Adjustable system for male urinary incontinence

The A.M.I. ATOMS system is suitable for all degrees of urinary incontinence, and can also be used after radiotherapy.

It combines a minimally-invasive and low-risk method with the option of quick and easy adjustment to the system at any time after the implantation.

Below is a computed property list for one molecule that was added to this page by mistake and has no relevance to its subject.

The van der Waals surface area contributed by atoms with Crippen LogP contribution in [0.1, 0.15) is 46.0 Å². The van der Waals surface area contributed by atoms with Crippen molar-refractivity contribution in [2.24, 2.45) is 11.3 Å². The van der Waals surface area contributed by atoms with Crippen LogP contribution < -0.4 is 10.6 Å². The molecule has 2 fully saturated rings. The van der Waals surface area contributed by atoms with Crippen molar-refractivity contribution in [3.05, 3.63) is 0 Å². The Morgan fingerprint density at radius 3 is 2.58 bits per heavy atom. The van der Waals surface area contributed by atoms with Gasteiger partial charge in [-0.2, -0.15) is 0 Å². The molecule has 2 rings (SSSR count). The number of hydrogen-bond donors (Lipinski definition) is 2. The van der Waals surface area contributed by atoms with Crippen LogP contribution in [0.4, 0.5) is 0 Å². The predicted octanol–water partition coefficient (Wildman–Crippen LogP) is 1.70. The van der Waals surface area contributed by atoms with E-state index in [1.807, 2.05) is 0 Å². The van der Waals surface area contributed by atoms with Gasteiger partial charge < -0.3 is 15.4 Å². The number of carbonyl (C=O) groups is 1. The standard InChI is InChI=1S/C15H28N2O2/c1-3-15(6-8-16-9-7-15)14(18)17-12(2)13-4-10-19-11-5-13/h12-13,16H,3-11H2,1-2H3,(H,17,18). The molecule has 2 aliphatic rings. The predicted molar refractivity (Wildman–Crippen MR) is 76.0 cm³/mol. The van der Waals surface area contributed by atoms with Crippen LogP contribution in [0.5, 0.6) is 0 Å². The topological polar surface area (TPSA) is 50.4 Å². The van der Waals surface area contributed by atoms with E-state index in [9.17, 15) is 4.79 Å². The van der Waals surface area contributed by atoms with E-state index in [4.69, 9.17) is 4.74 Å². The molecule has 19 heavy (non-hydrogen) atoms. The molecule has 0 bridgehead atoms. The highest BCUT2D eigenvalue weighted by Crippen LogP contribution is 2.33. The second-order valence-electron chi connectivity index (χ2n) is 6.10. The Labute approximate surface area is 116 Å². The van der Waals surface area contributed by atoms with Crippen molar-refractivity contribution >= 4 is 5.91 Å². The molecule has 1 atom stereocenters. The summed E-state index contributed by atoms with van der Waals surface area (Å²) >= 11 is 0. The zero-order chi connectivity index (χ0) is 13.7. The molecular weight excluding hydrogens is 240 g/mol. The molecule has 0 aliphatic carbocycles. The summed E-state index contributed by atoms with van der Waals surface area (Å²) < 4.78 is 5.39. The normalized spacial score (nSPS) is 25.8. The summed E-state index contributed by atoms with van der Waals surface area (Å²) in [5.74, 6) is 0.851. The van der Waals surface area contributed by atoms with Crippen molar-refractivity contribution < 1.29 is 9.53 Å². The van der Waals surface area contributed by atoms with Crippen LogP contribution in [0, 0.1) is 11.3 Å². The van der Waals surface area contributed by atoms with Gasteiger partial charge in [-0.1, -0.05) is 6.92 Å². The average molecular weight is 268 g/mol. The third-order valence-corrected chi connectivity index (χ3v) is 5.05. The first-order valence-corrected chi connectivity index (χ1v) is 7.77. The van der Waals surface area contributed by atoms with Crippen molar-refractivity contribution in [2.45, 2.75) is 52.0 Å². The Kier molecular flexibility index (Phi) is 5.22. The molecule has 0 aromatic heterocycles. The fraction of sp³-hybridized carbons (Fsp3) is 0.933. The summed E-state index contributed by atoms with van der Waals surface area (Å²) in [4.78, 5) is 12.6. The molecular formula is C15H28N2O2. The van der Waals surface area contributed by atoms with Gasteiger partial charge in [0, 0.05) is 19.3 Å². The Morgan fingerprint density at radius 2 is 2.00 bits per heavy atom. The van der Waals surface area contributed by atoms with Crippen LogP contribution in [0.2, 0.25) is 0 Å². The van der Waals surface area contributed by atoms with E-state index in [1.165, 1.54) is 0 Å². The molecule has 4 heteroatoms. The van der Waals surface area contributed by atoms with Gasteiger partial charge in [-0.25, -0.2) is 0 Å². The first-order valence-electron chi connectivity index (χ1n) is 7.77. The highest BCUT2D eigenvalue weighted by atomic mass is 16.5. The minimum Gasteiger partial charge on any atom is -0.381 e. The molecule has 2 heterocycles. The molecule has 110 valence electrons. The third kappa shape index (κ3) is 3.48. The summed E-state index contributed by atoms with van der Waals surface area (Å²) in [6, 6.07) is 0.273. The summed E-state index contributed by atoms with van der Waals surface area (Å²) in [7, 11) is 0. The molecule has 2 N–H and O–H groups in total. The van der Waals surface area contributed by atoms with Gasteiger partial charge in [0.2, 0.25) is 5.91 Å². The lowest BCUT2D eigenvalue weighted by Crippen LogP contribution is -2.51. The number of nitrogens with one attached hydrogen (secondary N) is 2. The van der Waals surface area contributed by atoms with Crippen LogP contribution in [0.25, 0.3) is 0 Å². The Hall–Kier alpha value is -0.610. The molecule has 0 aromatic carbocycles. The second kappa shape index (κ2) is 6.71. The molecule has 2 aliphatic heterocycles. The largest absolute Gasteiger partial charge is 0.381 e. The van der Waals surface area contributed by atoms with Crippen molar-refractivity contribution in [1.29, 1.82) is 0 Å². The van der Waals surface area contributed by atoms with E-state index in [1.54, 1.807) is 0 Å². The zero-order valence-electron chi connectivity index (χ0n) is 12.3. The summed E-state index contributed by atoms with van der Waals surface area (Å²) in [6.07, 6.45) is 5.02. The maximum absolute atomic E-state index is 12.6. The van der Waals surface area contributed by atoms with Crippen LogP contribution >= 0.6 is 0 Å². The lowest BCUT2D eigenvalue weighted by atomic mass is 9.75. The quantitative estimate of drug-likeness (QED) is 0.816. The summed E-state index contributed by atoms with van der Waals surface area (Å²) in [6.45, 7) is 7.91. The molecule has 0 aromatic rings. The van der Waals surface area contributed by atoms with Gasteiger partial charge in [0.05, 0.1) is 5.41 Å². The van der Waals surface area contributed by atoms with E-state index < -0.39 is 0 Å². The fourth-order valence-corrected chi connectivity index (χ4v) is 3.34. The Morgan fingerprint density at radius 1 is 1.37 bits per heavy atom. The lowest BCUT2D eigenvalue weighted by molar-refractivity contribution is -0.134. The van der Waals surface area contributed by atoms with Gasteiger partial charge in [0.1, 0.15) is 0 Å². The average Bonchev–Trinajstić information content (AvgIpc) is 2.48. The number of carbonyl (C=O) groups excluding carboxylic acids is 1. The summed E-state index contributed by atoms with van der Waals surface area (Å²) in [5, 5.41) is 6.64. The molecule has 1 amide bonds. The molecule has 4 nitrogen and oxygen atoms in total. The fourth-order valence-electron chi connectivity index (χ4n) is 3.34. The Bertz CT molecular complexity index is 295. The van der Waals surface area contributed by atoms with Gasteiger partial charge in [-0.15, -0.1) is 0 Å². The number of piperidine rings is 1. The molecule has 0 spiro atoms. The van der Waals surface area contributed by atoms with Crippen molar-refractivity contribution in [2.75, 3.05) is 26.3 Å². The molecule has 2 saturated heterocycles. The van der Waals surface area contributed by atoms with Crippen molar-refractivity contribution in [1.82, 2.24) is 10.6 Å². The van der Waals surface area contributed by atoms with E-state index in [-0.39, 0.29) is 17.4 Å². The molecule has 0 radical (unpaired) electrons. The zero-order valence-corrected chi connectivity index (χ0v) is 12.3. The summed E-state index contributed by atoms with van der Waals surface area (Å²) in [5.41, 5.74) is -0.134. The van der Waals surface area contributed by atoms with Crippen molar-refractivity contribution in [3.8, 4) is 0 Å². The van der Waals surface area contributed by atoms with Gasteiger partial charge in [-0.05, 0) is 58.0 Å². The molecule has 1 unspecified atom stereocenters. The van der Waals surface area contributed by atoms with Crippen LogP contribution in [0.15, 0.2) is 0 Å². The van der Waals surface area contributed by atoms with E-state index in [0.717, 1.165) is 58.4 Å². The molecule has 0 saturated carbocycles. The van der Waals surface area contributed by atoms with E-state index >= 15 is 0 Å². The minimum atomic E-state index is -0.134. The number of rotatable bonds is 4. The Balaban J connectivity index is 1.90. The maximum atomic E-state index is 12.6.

First experience with the ATOMS implant, a new treatment option for male urinary incontinence SONIA PÉREZ GONZÁLEZ, JOSE RAMÓN CANSINO, MARÍA ALEJANDRA PORTILLA, SIMÓN CLAUDIO RODRIGUEZ, LUIS HIDALGO, JAVIER DE LA PEÑA Department of Urology, Hospital Universitario La Paz, Madrid, Spain Introduction Urinary incontinence (UI) is defined as any complaint of involuntary urine leakage. A description is provided of our experience with the ATOMS® (Adjustable Transobturator Male System. Agency for Medical Innovations. A.M.I.) adjustable implant in patients with mild to moderate UI. Material and methods A retrospective study was made of the data referring to 13 patients treated with this adjustable system. Demographic and personal data were collected along with information on the etiology, severity, characteristics, duration of UI, complementary tests, surgery times, complications and results obtained. Results The full continence (no use of pad) recovery rate at the close of the study was 12/13 (92.3%). Three cases required a single filling during the mean 16 months of follow–up (range 4–32; median 14 months). A complication in the form of perineal hematoma was resolved with conservative treatment and a case of urinary retention was resolved by placing a bladder catheter for the duration of one week. Three patients experienced perineal–scrotal dysesthesias that disappeared spontaneously in the first three months. Conclusions The described adjustable continence system has been found to be very effective in males with mild to moderate UI. In our experience, the ATOMS® implant offers excellent results over the middle term with a very low rate of complications that were easily resolved in all cases. Cent European J Urol 2014; 67: 387-391